Everyone knows that PDSA is here for the nation’s poorly pets. We help those who have fallen on hard times by providing free and reduced cost treatment for their pets, saving thousands of lives and keeping countless families from having to make the difficult decision to give up their pet in their time of need.
But you might be wondering where it all started and who it started with. We’re proud of our founder and the amazing work she did, so we thought we’d tell you a little about Maria and the beginnings of PDSA.
When and where was Maria Dickin born? What was her life like before PDSA?
Maria was born on 22 September 1870 in Hackney. She was the eldest of eight children, the daughter of a church Minister, and never afraid to speak her mind!
Growing up, Maria herself even admitted she never considered the suffering of animals. She enjoyed reading and music, eventually teaching singing as a young woman. Now, during this time, it was uncommon for a woman like Maria to take a job, but her family didn’t have much and she was determined to help.
Maria ended up running a music studio in Wimpole Street. Her determination saw her business become quite successful – even seeing some famous singers of the day through the doors. She was happy being able to contribute and most importantly, keeping herself busy.
Maria knew nothing about medicine or animal care. She was always very sympathetic towards the suffering of others and was outspoken about this. She was a very strong young woman who wanted to use her voice to make a difference – although in her younger years she didn’t know just quite the difference she’d make!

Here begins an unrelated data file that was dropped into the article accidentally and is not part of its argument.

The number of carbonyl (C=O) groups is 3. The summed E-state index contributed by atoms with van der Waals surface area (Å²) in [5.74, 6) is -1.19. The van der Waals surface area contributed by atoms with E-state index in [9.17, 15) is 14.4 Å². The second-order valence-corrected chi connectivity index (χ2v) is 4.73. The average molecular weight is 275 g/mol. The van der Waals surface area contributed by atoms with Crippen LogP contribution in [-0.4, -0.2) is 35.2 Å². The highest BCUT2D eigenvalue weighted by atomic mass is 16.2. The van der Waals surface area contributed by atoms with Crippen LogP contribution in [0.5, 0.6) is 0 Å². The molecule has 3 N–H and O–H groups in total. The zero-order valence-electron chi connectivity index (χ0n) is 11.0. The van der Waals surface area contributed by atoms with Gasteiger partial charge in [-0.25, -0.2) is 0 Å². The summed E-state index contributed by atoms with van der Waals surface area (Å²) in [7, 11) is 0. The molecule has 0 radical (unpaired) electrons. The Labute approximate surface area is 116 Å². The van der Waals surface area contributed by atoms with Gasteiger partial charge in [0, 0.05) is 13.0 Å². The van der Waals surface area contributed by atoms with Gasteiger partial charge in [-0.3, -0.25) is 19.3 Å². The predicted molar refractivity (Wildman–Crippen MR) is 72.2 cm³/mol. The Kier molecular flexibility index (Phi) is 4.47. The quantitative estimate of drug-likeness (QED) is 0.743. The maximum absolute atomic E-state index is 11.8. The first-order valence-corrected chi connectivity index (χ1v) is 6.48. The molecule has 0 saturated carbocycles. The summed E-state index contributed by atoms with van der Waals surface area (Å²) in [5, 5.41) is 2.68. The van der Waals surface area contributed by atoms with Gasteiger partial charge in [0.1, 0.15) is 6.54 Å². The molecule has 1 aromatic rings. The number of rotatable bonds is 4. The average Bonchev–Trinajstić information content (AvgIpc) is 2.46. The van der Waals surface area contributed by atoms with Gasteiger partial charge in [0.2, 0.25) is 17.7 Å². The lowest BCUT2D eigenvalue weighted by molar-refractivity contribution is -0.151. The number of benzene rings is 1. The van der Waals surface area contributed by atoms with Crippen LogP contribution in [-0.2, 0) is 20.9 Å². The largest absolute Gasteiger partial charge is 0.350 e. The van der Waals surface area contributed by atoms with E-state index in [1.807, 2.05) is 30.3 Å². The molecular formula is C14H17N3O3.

What changed for Maria? Why was the PDSA created?
In 1899, Maria married and gave up her job as was expected of her. She supported her husband, an accountant, and took care of the home and their little dog. But hosting dinner parties and being a housewife wasn’t enough for Maria – she missed working, being out and doing something she saw as productive.
So instead of taking on another job (after all, she would have faced criticism from society for having done this!), Maria threw herself into social work. She was passionate about helping people, and during the First World War the suffering of the poor was even worse so she knew she needed to help.
It was here, in the slums of London, that she first saw not only people suffering, but their animals, too.
People were poor. Too poor to take care of their animals, who they often relied on for their livelihoods. So poorly animals often meant that many people struggled to make a living and didn’t have the money to treat their animals.
Maria was shocked. It was around this time her own dog fell ill and sadly died. She couldn’t bear the thought that animals, who had no voice of their own, were being left to suffer because their owners couldn’t afford to help them.
From this, Maria’s pioneering journey into improving animal welfare began. She set up the very first People’s Dispensary for Sick Animals (PDSA) in a basement in Whitechapel in 1917. Maria was faced with a lot of opposition from the Royal College of Veterinary Surgeons and the Ministry of Agriculture throughout the early years of PDSA, but she stood her ground and kept going no matter what was thrown her way.
Because of Maria, today we have 48 Pet Hospitals across the country helping over 470,000 poorly pets in need every year.